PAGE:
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Scoop-Stack Playbook 2017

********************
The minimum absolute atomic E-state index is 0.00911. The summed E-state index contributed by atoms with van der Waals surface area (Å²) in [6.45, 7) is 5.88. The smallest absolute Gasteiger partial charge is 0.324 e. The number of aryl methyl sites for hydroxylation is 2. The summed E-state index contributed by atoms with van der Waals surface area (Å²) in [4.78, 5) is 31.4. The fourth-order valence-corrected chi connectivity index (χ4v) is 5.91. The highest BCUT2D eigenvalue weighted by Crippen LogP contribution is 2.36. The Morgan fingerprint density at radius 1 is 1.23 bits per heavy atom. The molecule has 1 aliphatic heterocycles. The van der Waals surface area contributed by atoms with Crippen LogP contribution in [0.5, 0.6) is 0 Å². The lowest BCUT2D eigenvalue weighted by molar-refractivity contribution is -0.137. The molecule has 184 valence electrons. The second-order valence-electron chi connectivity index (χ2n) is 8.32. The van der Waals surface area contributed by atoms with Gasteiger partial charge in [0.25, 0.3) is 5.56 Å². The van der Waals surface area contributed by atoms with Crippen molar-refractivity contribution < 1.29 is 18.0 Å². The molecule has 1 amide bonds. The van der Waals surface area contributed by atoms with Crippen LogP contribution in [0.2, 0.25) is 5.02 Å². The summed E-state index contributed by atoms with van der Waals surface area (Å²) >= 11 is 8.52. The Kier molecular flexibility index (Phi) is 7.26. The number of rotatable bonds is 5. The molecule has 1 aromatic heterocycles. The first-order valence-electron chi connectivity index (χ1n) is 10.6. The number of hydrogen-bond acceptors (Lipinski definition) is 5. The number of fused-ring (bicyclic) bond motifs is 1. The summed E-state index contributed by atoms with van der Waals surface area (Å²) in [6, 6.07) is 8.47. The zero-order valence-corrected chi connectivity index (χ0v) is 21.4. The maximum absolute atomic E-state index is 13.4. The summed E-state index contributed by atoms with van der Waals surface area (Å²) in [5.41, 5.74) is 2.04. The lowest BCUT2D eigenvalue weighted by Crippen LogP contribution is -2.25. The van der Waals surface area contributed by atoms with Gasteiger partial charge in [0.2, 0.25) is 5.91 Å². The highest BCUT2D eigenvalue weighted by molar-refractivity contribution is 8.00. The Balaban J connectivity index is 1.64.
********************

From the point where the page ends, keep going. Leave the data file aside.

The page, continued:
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SCOOP/STACK: OVERVIEW 8 | September 2017 | Showboat will include about 25 wells across four landing zones. Newfi eld Exploration and Marathon Petroleum Corp. also plan to average 10 rigs in the Scoop/Stack by year-end 2017 (Newfi eld is currently running 10 in the Anadarko Basin), while Cimarex Energy indicated it would hold at fi ve to six. Newfi eld, an early leader in the Scoop, found the Stack when in late 2011 it decided to go updip in the Cana gas fi eld in search of oil—a "wild and risky concept at the time in a fi eld that had only 2% to 5% porosity," said Steve Campbell, vice president of investor relations. The E&P company's initial Stack well took a core of Meramec shale on its way to the Woodford and found live oil. Campbell said Stack/Scoop economics can weather lower crude prices because the oil is high quality and lease operating expenses are contained due to little or no for- mation water. Further, producers can sell into Cushing for a Nymex price $4 or $5 better than Perm- ian barrels fetch. The company's rigs will be split about equally between Scoop and Stack this year, with $850 million of its $1.1 billion capital budget earmarked for the Anadarko Basin. Chairman, president and CEO Lee K. Boothby said the company would test well densities, opti- mize completions and explore new stacked pay potential across its position in 2017, and that the Stack is the foundation for the company's transi- tion to a company that "can sustainably grow its production by double-digits within cash fl ow—even if today's oil prices persist." Through its new "Score" program, the company will test Sycamore and Caney in the Scoop and Osage in the Stack to ascertain commerciality and drilling sequencing. Newfi eld has allocated $100 million to test these horizons. In mid-May, the company, which holds more than 300,000 net Stack acres, released news of its stellar Burgess well in Kingfi sher County, which yielded a 24-hour fl ow rate of 2,931 boe/d (69% oil) and a 30-day average rate of 2,492 boe/d (70% oil). It was a Scoop/Stack record for 24-hour oil produc- tion per 1,000 ft of gross perforated interval, or 417 bbl of oil per interval. "The Burgess had the largest completion put on to date, almost two times as large as the standard completion we've used," Campbell said. "It was a way of stepping out. There is a point at which it's only bigger, not more economic, however, so we are seeking that point of diminishing returns and then will back off. The Burgess is far above our type curve, but we don't know how long that production level will last." The Burgess is one of 16 wells with enhanced completion designs using 2,100 lb of proppant and 2,100 gal of liquids per interval. The 13 wells with 60 days of production history were outperforming the company's 1.1 MMboe estimated average type curve by an impressive 45%. Newfi eld plans to drill about 90 wells in the Stack, about 50 in the Scoop and fi ve to seven in the Score effort this year, according to Campbell. The company has baked in a 10% increase in service costs. It curtailed drilling on its Bakken assets and cut Utah activity to zero to direct more capital to the Midcon effort. Scoop/Stack returns justify the capital injection. "We can generate through our current position, at current service costs, returns of more than 40% at today's oil prices," Campbell said. Cimarex Stack Over the last six months, Cimarex Energy has been drilling mostly long laterals to secure acreage and delineate and expand the scope of the Meramec play. Cimarex is focused on just two plays—the Delaware Basin and the Stack. "Given current strip pricing and cost structure, right now certain aspects of the Stack compete very nicely with the Delaware," said John Lambuth, senior vice presi- dent of exploration. Operators agree that sharing best practices of major players has fast forwarded development in the Scoop/Stack. Spacing pilots underway will help defi ne ultimate development so companies can begin to monetize acreage, Lambuth said. Steve Campbell

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